4. Soil Stability.

      Existence of fill or compacted soil, expansive or contracting soil, susceptibility to slippage, settling or movement, and the adequacy of drainage. (Geotechnical engineers are best suited to determine such conditions, causes and remedies.

      5 Roof.

      Present condition, age, leaks, and remaining useful life of the roof. (Roofing contractors are best suited to determine these conditions.

      6. Pool/SPA:

      Cracks, leaks or operational problems of the pool or spa. (Pool contractors are best suited to determine these conditions.).

      7. Waste Disposal:

      Type, size, adequacy, capacity and condition of sewer and septic systems and components, connection to sewer, and applicable fees.

      8. Water and Utilities, Well systems and Components:

      Water and utility availability, use restrictions and costs. Water quality, adequacy, condition, and performance of well systems and components.

      9. Environmental Hazards:

      Potential environmental hazards, including, but not limited to, asbestos, lead-based paint and other lead contamination, radon, methane, other gases, fuel oil or chemical storage tanks, contaminated soil or water, hazardous waste, waste disposal sites, electromagnetic fields, nuclear sources, and other substances, materials, products, or conditions (including mold (airborne, toxic or otherwise), fungus or similar contaminants). (For more information on these items, you may consult an appropriate professional or read the booklets ?Environmental Hazards: A Guide for Homeowners, Buyers, Landlords and Tenants , ? ?Protect Your Family From Lead in Your Home ? or both.

      10. Earthquakes and Flooding:

      Susceptibility of the Property to earthquake/seismic hazards and propensity of the Property to flood. (A Geologist or Geotechnical Engineer is best suited to provide information on these conditions.

      11. Fire Hazard and Insurance:

      The availability and cost of necessary or desired insurance may vary. The location of the Property in a seismic, flood or fire hazard zone, and other conditions, such as the age of the Property and the claims history of the Property and Buyer, may affect the availability and need for certain types of insurance. Buyer should explore insurance options early as this information may affect other decisions, including the removal of loan and inspection contingencies. (An insurance agent is best suited to provide information on these conditions.

      12. Building Permits, Zoning and Governmental Regulations:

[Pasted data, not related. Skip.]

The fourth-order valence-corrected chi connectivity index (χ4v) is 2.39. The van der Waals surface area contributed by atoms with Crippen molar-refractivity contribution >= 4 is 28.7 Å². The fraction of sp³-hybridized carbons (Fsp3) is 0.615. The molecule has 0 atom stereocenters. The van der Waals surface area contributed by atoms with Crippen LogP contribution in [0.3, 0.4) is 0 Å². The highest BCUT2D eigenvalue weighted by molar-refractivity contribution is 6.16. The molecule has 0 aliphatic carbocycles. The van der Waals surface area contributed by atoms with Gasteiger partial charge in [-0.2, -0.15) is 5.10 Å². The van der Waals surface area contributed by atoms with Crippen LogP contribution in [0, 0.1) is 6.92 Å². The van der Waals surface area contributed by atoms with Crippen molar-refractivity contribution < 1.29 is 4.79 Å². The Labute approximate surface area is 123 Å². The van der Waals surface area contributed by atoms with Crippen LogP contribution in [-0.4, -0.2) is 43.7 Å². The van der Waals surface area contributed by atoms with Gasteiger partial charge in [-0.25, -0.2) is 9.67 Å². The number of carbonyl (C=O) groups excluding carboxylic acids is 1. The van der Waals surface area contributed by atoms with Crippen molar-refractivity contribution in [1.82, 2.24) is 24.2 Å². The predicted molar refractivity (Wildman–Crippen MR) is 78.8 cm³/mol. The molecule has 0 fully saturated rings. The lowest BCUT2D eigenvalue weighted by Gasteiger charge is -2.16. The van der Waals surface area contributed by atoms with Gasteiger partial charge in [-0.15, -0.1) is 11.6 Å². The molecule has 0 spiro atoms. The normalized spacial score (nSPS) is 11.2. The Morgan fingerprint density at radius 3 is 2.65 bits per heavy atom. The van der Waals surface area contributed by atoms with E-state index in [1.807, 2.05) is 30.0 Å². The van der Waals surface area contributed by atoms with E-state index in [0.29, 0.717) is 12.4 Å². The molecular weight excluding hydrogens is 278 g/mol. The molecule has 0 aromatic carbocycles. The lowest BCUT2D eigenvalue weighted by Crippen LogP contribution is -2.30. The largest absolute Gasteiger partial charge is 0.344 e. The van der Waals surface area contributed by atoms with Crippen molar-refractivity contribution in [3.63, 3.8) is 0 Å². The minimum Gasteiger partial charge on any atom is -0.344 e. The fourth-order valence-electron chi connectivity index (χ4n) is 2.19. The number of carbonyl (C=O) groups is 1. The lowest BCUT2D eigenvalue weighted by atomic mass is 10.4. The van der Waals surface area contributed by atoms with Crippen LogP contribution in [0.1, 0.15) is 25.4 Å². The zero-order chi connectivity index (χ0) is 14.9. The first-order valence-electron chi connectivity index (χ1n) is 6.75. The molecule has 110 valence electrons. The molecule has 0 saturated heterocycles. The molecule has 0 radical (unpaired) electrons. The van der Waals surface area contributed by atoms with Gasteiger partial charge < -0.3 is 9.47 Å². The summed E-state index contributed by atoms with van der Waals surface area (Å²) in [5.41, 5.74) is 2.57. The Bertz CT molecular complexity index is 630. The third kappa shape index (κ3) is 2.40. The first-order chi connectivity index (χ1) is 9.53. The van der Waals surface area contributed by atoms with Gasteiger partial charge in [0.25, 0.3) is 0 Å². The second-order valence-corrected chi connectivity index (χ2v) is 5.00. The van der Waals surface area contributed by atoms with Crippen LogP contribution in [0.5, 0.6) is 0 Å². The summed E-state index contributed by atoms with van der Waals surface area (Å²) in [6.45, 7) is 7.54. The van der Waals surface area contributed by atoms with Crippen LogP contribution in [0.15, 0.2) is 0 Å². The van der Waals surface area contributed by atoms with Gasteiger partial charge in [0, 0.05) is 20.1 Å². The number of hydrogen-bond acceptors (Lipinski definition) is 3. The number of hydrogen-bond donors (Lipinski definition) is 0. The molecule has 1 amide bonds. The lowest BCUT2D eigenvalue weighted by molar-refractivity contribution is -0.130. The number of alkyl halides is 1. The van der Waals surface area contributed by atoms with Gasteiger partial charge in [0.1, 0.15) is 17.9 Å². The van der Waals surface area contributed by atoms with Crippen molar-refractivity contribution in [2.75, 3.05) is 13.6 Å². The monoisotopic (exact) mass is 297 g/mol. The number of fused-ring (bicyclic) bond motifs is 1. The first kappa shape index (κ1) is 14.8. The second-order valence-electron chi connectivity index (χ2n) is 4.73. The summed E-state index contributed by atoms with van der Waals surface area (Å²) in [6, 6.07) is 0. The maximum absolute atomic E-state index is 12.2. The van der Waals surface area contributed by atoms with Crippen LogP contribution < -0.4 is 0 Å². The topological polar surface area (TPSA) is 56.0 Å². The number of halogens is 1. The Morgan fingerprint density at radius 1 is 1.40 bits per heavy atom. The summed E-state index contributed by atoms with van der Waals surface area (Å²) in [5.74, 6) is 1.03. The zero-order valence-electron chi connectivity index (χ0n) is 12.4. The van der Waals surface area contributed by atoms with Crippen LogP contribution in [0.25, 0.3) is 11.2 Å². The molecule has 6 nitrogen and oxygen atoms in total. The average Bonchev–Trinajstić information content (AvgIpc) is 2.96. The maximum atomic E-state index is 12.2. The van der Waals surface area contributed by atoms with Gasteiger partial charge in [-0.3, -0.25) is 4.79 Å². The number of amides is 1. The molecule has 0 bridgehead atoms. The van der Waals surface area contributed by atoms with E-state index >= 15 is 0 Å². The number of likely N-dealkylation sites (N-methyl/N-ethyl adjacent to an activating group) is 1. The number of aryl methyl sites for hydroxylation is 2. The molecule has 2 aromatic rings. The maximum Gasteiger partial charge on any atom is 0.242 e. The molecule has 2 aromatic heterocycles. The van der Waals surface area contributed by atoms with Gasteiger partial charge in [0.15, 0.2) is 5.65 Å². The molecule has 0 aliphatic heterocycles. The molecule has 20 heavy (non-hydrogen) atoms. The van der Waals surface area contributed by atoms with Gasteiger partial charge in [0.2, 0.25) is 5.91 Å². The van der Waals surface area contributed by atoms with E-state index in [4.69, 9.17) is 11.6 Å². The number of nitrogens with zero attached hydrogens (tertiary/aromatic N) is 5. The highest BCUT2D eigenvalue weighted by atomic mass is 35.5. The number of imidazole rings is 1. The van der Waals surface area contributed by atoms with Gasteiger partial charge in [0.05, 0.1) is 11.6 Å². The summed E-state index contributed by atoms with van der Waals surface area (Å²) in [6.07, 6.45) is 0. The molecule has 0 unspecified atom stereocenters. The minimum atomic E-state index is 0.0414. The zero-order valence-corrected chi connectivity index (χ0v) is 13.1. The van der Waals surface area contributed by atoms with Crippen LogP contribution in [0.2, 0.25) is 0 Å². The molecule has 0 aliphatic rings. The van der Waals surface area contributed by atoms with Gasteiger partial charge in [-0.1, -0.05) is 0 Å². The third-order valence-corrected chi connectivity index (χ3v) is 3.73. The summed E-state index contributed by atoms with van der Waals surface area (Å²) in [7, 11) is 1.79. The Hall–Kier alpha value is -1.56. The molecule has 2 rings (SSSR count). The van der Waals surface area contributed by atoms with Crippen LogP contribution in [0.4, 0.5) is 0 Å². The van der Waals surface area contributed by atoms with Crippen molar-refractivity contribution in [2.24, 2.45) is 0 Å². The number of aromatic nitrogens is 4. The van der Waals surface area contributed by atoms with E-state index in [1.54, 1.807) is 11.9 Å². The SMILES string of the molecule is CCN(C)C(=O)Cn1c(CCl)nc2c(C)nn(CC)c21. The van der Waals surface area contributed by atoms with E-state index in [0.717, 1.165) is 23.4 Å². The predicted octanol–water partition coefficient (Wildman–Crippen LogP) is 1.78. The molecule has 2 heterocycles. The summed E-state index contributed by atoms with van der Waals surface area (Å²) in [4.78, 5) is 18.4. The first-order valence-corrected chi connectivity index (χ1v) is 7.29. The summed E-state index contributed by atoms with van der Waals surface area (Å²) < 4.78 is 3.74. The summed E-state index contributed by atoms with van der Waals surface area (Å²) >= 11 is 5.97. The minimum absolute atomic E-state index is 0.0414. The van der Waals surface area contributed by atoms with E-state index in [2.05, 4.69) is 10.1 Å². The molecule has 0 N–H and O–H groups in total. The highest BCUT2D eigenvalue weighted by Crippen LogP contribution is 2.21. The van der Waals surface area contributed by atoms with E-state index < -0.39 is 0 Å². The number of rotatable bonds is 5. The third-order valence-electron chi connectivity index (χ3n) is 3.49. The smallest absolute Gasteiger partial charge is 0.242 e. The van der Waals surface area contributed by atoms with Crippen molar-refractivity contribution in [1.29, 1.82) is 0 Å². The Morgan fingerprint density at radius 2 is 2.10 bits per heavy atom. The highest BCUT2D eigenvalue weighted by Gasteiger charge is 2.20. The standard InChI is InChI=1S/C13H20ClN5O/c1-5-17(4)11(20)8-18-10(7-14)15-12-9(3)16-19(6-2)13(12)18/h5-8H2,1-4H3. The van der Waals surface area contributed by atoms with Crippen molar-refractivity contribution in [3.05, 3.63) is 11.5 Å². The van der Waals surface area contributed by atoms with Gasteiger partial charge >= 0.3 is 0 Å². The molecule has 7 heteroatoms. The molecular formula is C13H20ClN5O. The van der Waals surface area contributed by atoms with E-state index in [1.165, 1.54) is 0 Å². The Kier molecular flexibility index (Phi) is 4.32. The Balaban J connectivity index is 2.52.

Permits, inspections, certificates, zoning, other governmental limitations, restrictions, and requirements affecting the current or future use of the Property, its development or size. (Such information is available from appropriate governmental agencies and private information providers. Brokers are not qualified to review or interpret any such information.) .

      13. Rental Property Restrictions:

      Some cities and counties impose restrictions that limit the amount of rent that can be charged, the maximum number of occupants; and the right of a landlord to terminate a tenancy. Deadbolt or other locks and security systems for doors and windows, including window bars, should be examined to determine whether they satisfy legal requirements. (Government agencies can provide information about these restrictions and other requirements.

      14. Security and Safety:

      State and local Law may require the installation of barriers, access alarms, self-latching mechanisms and/or other measures to decrease the risk to children and other persons of existing swimming pools and hot tubs, as well as various fire safety and other measures concerning other features of the Property. Compliance requirements differ from city to city and county to county. Unless specifically agreed, the Property may not be in compliance with these requirements. (Local government agencies can provide information about these restrictions and other requirements.

      15. Neighborhood Area, Subdivision Conditions: Personal Factors:

      Neighborhood or area conditions, including walkability, schools, proximity and adequacy of law enforcement, crime statistics, the proximity of registered felons or offenders, fire protection, other government services, availability, adequacy and cost of any speed-wired, wireless internet connections or other telecommunications or other technology services and installations, proximity to commercial, industrial or agricultural activities, existing and proposed transportation, construction and development that may affect noise, view, or traffic, airport noise, noise or odor from any source, wild and domestic animals, other nuisances, hazards, or circumstances, protected species, wetland properties, botanical diseases, historic or other governmentally protected sites or improvements, cemeteries, facilities and condition of common areas of common interest subdivisions, and possible lack of compliance with any governing documents or Homeowners' Association requirements, conditions and influences of significance to certain cultures and/or religions, and personal needs, requirements and preferences of Buyer.

      Suggested Buying Real Estate Books